Biography - Robert Anderson

ROBERT M. ANDERSON. Two years ago Pitman Township, Montgomery County, was robbed by death of one of her most eminent citizens, a man whose interest was so wide extending in the affairs not only of his home, but of the county, State and country at large, that his loss was greatly felt in his locality. It cannot but be of interest to the present generation, as well as being a valuable lesson presented by the life of a good man, to here give an outline of his history, touching upon the salient features as connected with his public life.
Mr. Anderson was a native of Alton, Ill., and was born October 11, 1851. He was a son of Peter and Elizabeth Anderson, who came to Pitman Township as early pioneers. The father has been deceased for a number of years; the mother still survives, and is numbered among the oldest pioneers of the county. She is a woman of strong and noble character, whose example and teaching were well repeated in the life of her son.
Our subject came to Montgomery County with his parents when but a small boy. The early home was upon a farm, where the trials and self-denials incident to early pioneer life were thoroughly experienced. He attended the district schools in the county, and grew up an intelligent and loyal citizen, ready to take his part in the active duties of life. Mr. Anderson was married, November 28, 1880, to Miss Frances H. Stevens. The lady was a native of New York State, having been born February 23, 1854. Her parents were William H. and Elizabeth Stevens, both natives of New York State. They emigrated in 1857 to Minnesota, settling in Benton County, and engaging in farming as pioneers.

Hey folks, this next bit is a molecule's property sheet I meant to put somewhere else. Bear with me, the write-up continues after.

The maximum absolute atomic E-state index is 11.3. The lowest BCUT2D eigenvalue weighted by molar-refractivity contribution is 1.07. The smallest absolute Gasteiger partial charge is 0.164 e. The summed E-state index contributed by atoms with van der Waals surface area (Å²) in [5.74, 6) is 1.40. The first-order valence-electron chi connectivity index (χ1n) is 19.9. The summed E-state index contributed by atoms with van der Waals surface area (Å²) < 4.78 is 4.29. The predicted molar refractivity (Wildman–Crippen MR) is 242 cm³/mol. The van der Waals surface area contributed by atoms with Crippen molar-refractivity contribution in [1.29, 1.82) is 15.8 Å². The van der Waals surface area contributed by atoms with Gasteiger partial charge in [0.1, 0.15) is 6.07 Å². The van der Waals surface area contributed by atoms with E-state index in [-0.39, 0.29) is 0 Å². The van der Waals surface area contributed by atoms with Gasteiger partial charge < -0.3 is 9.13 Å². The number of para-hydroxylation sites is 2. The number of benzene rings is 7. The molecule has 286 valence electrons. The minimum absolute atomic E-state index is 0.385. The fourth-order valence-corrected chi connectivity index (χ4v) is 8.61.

Five children were born to Mr. and Mrs. Anderson, four of whom are living at the present time. They are Richard P., Harry, Grace and Robert. James is the deceased son. These children with the widow felt most keenly the loss of that beloved father and companion, to whom they owed all that was best and dearest in life. When the black-winged angel hovered over the homestead October 24, 1890, and took therefrom the husband and father, the family was indeed bereft. The mourning, however, was not confined to these loving hearts, for so highly was he esteemed in his neighborhood and locality that the grief of his passing away was universal.
Of his worldly possessions Mr. Anderson left his family one hundred and twenty-five acres of land, bearing a comfortable home. He took a great deal of interest in the local politics of his section, being an ardent Republican, who left no stone unturned in working for his party. Mrs. Anderson is a member of the Episcopal Church, and a most useful worker therein. Our subject's character was noted for its integrity. He was a member of the Modern Workmen. In business as in social life, he enjoyed the greatest confidence and respect of his fellow-men. Fraternally, he was a prominent member of the Independent Order of Odd Fellows, and his interment was conducted in accordance with the rites and ceremonies of that order. He had been a number of times delegated by his fellow-citizens to represent them in county and State conventions.

Extracted 29 Nov 2016 by Norma Hass from 1892 Portrait and Biographical Record of Montgomery and Bond Counties, Illinois, pages 145-146.

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